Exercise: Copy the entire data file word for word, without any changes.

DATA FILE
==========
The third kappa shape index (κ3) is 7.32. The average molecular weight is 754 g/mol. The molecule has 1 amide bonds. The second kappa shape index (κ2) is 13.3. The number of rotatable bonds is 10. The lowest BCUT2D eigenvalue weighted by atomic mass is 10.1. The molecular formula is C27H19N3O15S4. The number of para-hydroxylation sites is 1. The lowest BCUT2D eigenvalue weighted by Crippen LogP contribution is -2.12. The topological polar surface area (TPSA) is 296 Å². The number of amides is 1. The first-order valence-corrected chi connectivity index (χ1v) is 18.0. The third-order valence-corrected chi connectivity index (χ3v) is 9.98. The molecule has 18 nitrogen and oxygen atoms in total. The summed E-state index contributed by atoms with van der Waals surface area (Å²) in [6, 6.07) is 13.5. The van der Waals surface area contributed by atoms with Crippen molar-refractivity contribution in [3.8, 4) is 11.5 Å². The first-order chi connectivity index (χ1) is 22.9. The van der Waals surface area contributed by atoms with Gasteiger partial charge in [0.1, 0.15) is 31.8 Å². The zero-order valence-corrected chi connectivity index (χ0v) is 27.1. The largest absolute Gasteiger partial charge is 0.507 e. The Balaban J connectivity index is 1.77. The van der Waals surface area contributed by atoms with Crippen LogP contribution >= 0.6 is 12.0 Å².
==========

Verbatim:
The third kappa shape index (κ3) is 7.32. The average molecular weight is 754 g/mol. The molecule has 1 amide bonds. The second kappa shape index (κ2) is 13.3. The number of rotatable bonds is 10. The lowest BCUT2D eigenvalue weighted by atomic mass is 10.1. The molecular formula is C27H19N3O15S4. The number of para-hydroxylation sites is 1. The lowest BCUT2D eigenvalue weighted by Crippen LogP contribution is -2.12. The topological polar surface area (TPSA) is 296 Å². The number of amides is 1. The first-order valence-corrected chi connectivity index (χ1v) is 18.0. The third-order valence-corrected chi connectivity index (χ3v) is 9.98. The molecule has 18 nitrogen and oxygen atoms in total. The summed E-state index contributed by atoms with van der Waals surface area (Å²) in [6, 6.07) is 13.5. The van der Waals surface area contributed by atoms with Crippen molar-refractivity contribution in [3.8, 4) is 11.5 Å². The first-order chi connectivity index (χ1) is 22.9. The van der Waals surface area contributed by atoms with Gasteiger partial charge in [0.1, 0.15) is 31.8 Å². The zero-order valence-corrected chi connectivity index (χ0v) is 27.1. The largest absolute Gasteiger partial charge is 0.507 e. The Balaban J connectivity index is 1.77. The van der Waals surface area contributed by atoms with Crippen LogP contribution >= 0.6 is 12.0 Å².